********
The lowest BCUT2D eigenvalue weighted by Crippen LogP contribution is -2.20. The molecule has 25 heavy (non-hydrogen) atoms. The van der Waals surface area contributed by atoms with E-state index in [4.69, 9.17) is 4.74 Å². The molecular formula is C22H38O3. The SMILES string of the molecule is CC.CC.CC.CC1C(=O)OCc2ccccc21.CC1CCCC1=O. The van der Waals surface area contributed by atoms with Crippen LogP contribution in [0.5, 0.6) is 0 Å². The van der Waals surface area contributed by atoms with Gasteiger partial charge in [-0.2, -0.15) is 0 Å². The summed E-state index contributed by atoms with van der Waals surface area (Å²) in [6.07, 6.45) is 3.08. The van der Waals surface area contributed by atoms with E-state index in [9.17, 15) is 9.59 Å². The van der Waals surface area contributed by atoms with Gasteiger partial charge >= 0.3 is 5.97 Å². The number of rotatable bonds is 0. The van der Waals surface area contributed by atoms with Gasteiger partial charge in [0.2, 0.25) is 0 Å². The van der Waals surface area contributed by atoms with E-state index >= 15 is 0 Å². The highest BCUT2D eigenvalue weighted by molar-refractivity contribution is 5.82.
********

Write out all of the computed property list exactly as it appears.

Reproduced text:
The lowest BCUT2D eigenvalue weighted by Crippen LogP contribution is -2.20. The molecule has 25 heavy (non-hydrogen) atoms. The van der Waals surface area contributed by atoms with E-state index in [4.69, 9.17) is 4.74 Å². The molecular formula is C22H38O3. The SMILES string of the molecule is CC.CC.CC.CC1C(=O)OCc2ccccc21.CC1CCCC1=O. The van der Waals surface area contributed by atoms with Crippen LogP contribution in [0.5, 0.6) is 0 Å². The van der Waals surface area contributed by atoms with Gasteiger partial charge in [-0.2, -0.15) is 0 Å². The summed E-state index contributed by atoms with van der Waals surface area (Å²) in [6.07, 6.45) is 3.08. The van der Waals surface area contributed by atoms with E-state index in [9.17, 15) is 9.59 Å². The van der Waals surface area contributed by atoms with Gasteiger partial charge >= 0.3 is 5.97 Å². The number of rotatable bonds is 0. The van der Waals surface area contributed by atoms with Gasteiger partial charge in [0.2, 0.25) is 0 Å². The van der Waals surface area contributed by atoms with E-state index >= 15 is 0 Å². The highest BCUT2D eigenvalue weighted by molar-refractivity contribution is 5.82.